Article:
Ok, so January, we’re supposed to be cleaning up our eating right? Well, for me, that has meant that I am trying more and more to cut out processed foods. I can’t say exactly when I started, but over the course of the last few years I have been phasing out and reducing my intake of processed and pre-packaged foods. Sometimes I’m better at it than others. I’m still a total soda junkie and chips are one of my favorite guilty pleasures but I have been weeding out things like processed meat and definitely prepackaged sweets.
Lately, I have been thinking that maybe I need to work on giving my sweets a little bit of a healthier makeover. I have been working on incorporating whole wheat flour into most of my cookie recipes (chocolate chip cookies really benefit from some whole wheat flour but these whole wheat ginger crinkles aren’t bad either). But, I still use a LOT of white sugar.
Enter: alternative sweeteners. What kind of sweeteners are available instead of refined white sugar? Lots. Here are the few that typically grace my pantry:
My personal favorite alternative sweetener. It’s easy to find pretty much everywhere and is one of the more reasonably priced options. If you are lucky enough to have a local hive near you, get local, minimally processed honey. The flavor is out of this world and you are supporting the the dying bee population in your area.
I use honey 1:1 like white sugar in my recipes even though honey is a bit sweeter than regular table sugar. They typically turn out about the same, however will frequently have a bit of a honey flavor. These are my favorite recipes using honey: skinny banana bread, no-bake energy bars, and granola. The best part about honey-it never ever goes bad. It has natural anti-microbial properties and thusly has practically an infinite shelf life. If your honey crystalizes, just heat it up for 15 seconds or so in the microwave and you are back in action.
Sweetener derived from the agave plant (yes, the tequila plant). It is vegan friendly and can be used in all of the same recipes where honey would be used. Agave comes in light, amber, and dark. I have only had experience with the light variety and it has a flavor that is more delicate than honey. It is also more liquid than honey so it dissolves nicely in drinks, hot or cold.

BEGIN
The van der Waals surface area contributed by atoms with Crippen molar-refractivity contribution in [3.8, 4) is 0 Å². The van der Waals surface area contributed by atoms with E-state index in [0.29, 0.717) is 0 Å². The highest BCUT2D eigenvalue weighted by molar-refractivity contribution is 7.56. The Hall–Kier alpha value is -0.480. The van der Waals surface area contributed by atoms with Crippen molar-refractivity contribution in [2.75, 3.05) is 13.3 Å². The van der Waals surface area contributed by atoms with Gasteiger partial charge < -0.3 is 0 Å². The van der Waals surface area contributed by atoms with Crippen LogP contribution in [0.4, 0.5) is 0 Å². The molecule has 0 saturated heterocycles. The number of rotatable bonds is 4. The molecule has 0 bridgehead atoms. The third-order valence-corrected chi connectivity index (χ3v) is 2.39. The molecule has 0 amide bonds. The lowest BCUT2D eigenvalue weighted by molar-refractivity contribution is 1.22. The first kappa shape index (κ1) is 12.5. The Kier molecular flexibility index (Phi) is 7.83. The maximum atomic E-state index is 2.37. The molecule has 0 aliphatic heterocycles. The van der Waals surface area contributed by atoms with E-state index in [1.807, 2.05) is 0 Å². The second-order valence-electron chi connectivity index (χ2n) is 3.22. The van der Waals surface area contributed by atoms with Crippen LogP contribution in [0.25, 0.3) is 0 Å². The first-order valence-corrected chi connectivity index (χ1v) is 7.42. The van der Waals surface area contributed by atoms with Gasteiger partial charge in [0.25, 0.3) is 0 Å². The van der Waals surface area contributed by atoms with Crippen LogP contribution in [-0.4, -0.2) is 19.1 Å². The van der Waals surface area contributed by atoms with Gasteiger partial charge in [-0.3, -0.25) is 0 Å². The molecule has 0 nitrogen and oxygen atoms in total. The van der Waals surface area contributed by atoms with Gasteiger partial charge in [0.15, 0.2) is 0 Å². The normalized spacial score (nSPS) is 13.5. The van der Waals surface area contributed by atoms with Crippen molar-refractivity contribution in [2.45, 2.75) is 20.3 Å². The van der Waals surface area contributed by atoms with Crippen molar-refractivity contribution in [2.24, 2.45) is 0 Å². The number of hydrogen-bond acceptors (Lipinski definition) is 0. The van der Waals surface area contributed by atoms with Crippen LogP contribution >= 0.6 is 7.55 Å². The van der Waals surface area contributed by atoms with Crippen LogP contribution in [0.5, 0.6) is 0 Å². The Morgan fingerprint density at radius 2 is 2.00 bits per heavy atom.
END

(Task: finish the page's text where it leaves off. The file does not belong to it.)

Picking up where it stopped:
Brown Rice Syrup:
Brown rice syrup is made by, “culturing cooked rice with enzymes to break down the starches.” (Wikipedia) This is the sweetener that most energy bars use. I personally do not like the taste of brown rice syrup as much of the other choices, but it is a popular choice. It’s a fairly neutral flavor of alternative sweeteners, especially when compared to honey or maple syrup. I am able to find it in my local grocery store, but you if you can’t, most health food stores should carry it.
Pure Maple Syrup:
I’m not talking Mrs. Butterworth’s pancake syrup here, I am talking the real deal. It’s expensive, but if you have the cash to spare, this stuff is where it’s at. Rich, flavorful, takes your breakfast to a whole new level. And not just breakfast. I like to use it in cherry chocolate chip cookies,granola, no bake energy bars. It really adds dimension and complexity to your baked goods. Maple syrup comes in different grades. In the US it’s Grades A and B. Grade A is the lightest and Grade B is the dark mapley syrup that tastes the best on your pancakes. Vermont has its own grading system for maple syrup which is stricter than the system used in the rest of the US.